French President Emmanuel Macron kicked off on Monday a series of commemorations in honor of the victims of the November 13, 2015 attacks in Paris that left 130 people dead at the hands of ISIS terrorists.
Two years later, France was still on high alert against terror attacks.
Flowers were laid and victims names read out at otherwise silent homage ceremonies in the presence of Macron at the six sites struck in the 2015 attacks.
Outside the Stade de France national stadium, Macron and the mayor of the Paris suburb of Saint-Denis placed a wreath of red, white and blue flowers to honor the Portuguese immigrant killed by a suicide bomber, the first victim of the night's violence.
The commemorations continued at Paris cafes, where city officials read out the names of the 29 people gunned down while dining and enjoying the balmy night.
Dozens of families and Parisians gathered outside the Bataclan concert hall, where the attacks took their most chilling turn as extremists opened fire on a dancing crowd and held hundreds hostage in an hours-long standoff with police. Ninety people were killed.
Many rescuers and people injured in the attacks, some with crutches, others in wheelchairs, also attended the ceremony.
After the commemoration, Parisians and tourists took their turn to pause near the memorial plaque with the names of victims. Many were crying.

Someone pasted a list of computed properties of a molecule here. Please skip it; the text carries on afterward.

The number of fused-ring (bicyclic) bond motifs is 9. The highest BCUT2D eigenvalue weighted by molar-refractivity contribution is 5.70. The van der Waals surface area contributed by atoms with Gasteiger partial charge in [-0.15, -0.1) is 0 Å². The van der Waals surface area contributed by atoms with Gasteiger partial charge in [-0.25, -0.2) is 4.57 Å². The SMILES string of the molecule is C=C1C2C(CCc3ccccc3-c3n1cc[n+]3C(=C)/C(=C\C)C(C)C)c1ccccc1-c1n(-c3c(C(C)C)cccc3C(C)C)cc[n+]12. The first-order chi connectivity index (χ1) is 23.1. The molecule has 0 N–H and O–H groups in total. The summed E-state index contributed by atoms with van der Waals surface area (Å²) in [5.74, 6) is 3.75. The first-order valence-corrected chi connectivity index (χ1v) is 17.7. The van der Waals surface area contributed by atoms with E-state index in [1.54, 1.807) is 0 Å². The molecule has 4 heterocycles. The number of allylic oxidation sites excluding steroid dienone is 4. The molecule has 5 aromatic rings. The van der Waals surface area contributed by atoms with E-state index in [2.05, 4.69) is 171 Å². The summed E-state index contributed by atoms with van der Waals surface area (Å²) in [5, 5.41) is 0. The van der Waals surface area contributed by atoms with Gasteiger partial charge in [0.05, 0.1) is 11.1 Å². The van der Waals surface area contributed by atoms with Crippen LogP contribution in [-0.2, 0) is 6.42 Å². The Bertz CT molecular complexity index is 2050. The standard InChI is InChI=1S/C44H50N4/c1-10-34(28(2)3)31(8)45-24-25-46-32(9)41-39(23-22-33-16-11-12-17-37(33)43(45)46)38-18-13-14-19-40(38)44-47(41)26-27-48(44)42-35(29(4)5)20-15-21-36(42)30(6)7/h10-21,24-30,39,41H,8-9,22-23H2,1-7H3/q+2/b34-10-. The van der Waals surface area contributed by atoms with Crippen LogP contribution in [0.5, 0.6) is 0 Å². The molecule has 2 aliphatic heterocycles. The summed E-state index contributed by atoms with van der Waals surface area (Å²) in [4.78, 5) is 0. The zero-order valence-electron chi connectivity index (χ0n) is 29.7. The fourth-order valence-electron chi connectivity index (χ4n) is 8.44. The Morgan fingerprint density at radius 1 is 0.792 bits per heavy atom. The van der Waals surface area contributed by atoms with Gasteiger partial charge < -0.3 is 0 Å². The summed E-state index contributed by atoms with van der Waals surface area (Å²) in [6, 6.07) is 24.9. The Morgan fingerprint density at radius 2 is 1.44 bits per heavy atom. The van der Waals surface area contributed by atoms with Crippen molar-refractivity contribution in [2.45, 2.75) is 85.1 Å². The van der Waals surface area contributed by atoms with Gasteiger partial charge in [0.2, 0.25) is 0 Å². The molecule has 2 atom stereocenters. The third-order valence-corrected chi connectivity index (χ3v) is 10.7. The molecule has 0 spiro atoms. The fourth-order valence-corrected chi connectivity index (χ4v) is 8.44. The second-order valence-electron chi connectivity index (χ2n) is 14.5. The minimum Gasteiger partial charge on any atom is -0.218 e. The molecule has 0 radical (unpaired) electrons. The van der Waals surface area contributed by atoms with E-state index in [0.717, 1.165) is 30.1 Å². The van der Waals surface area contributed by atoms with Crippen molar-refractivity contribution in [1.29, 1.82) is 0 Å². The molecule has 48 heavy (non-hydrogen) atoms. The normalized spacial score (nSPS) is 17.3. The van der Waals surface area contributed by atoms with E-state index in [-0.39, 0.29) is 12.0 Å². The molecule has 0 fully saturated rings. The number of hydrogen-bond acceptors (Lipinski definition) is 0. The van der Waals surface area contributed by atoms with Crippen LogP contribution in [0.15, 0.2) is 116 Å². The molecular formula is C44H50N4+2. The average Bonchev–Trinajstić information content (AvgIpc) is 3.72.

Macron, whose government has implemented legislation giving police and intelligence agents wider wiretap, search and arrest powers in an attempt to avert more attacks, was accompanied by other politicians including Francois Hollande, president at the time of the Paris attacks.
“The threat level remains high,” Prime Minister Edouard Philippe told public radio station France Inter.
Some 7,000 troops remain on the streets under an anti-terror operation known as Sentinelle, carrying out patrols and guarding vulnerable sites such as tourist hotspots.
The government says 30 planned attacks have been thwarted in the past two years. Police and intelligence services are working flat-out to cope with the challenge of religious radicalization and further attacks.
More than 240 people have died in the past three years in attacks commissioned or inspired by ISIS, which has urged followers to attack France and other countries involved in military efforts to oust it from swathes of Syria and Iraq.